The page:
The July 8 editorial "Still Not Private Enough" highlighted the important medical privacy issue but failed to mention the fast-approaching Aug. 21 deadline for Congress to act on it.

If Congress does not pass a medical privacy law by that date, the secretary of health and human services will be given free rein to establish regulations governing medical privacy by Feb. 21.

It seems highly unlikely that Congress can act quickly enough to ensure true patient confidentiality. In fact, proposed legislation claiming to protect Americans' medical privacy makes matters worse. Twila Brase, president of the Minnesota-based Citizens Council on Health Care, has pointed out that under proposed legislation, patients could become research subjects without their consent. Individuals also could be coerced into waiving their right to privacy in order to purchase health insurance.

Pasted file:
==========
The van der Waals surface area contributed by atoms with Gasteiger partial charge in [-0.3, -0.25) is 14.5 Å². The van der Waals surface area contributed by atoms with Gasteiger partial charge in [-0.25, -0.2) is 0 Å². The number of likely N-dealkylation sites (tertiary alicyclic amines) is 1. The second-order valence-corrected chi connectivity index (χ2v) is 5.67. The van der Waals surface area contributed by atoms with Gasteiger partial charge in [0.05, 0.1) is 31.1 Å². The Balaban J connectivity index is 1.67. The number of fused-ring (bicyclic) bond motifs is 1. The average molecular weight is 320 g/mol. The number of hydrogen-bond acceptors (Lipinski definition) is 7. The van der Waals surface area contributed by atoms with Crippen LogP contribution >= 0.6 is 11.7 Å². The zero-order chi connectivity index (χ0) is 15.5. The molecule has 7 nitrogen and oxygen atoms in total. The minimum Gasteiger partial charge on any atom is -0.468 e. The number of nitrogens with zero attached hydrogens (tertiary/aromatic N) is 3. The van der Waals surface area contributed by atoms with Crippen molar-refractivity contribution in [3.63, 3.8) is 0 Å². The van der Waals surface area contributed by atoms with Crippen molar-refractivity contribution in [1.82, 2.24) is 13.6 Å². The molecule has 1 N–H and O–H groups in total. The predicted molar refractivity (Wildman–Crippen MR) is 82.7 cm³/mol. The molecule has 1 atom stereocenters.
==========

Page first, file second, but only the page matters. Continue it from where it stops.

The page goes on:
If Congress fails to pass a medical privacy bill, the secretary of health and human services likely will establish regulations creating a unique health identifier for each American. That number would be used to track individuals' medical information electronically.

The best option for Congress at this point is to extend the Aug. 21 deadline. That would allow greater public input and time to debate the issue of electronic medical records. The way we address this issue will have an enormous effect on the future of privacy and liberty.



Institute for Health Freedom